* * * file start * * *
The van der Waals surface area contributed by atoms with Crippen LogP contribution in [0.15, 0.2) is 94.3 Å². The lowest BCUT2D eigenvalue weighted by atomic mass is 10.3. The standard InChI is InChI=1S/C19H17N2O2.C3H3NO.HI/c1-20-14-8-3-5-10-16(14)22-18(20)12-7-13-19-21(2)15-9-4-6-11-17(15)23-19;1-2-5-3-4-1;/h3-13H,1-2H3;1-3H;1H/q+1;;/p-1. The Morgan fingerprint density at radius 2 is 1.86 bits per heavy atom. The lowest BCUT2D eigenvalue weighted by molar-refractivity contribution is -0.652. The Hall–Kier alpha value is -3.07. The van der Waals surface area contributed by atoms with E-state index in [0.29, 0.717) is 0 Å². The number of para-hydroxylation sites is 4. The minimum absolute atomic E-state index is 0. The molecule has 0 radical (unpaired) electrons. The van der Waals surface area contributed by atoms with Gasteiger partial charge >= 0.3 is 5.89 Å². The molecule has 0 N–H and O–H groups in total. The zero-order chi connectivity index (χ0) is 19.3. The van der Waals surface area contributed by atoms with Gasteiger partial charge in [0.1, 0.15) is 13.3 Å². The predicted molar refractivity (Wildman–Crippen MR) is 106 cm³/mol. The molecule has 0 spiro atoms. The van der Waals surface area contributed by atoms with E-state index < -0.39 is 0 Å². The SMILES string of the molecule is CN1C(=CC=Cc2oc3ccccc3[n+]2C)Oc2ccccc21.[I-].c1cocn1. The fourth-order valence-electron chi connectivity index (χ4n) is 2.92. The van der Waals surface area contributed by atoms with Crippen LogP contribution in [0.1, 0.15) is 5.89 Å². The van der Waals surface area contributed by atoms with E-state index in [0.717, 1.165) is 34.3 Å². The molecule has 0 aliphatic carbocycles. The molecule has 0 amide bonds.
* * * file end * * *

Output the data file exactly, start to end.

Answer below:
The van der Waals surface area contributed by atoms with Crippen LogP contribution in [0.15, 0.2) is 94.3 Å². The lowest BCUT2D eigenvalue weighted by atomic mass is 10.3. The standard InChI is InChI=1S/C19H17N2O2.C3H3NO.HI/c1-20-14-8-3-5-10-16(14)22-18(20)12-7-13-19-21(2)15-9-4-6-11-17(15)23-19;1-2-5-3-4-1;/h3-13H,1-2H3;1-3H;1H/q+1;;/p-1. The Morgan fingerprint density at radius 2 is 1.86 bits per heavy atom. The lowest BCUT2D eigenvalue weighted by molar-refractivity contribution is -0.652. The Hall–Kier alpha value is -3.07. The van der Waals surface area contributed by atoms with E-state index in [0.29, 0.717) is 0 Å². The number of para-hydroxylation sites is 4. The minimum absolute atomic E-state index is 0. The molecule has 0 radical (unpaired) electrons. The van der Waals surface area contributed by atoms with Gasteiger partial charge >= 0.3 is 5.89 Å². The molecule has 0 N–H and O–H groups in total. The zero-order chi connectivity index (χ0) is 19.3. The van der Waals surface area contributed by atoms with Gasteiger partial charge in [0.1, 0.15) is 13.3 Å². The predicted molar refractivity (Wildman–Crippen MR) is 106 cm³/mol. The molecule has 0 spiro atoms. The van der Waals surface area contributed by atoms with E-state index < -0.39 is 0 Å². The SMILES string of the molecule is CN1C(=CC=Cc2oc3ccccc3[n+]2C)Oc2ccccc21.[I-].c1cocn1. The fourth-order valence-electron chi connectivity index (χ4n) is 2.92. The van der Waals surface area contributed by atoms with Crippen LogP contribution in [0.1, 0.15) is 5.89 Å². The van der Waals surface area contributed by atoms with E-state index in [0.717, 1.165) is 34.3 Å². The molecule has 0 aliphatic carbocycles. The molecule has 0 amide bonds.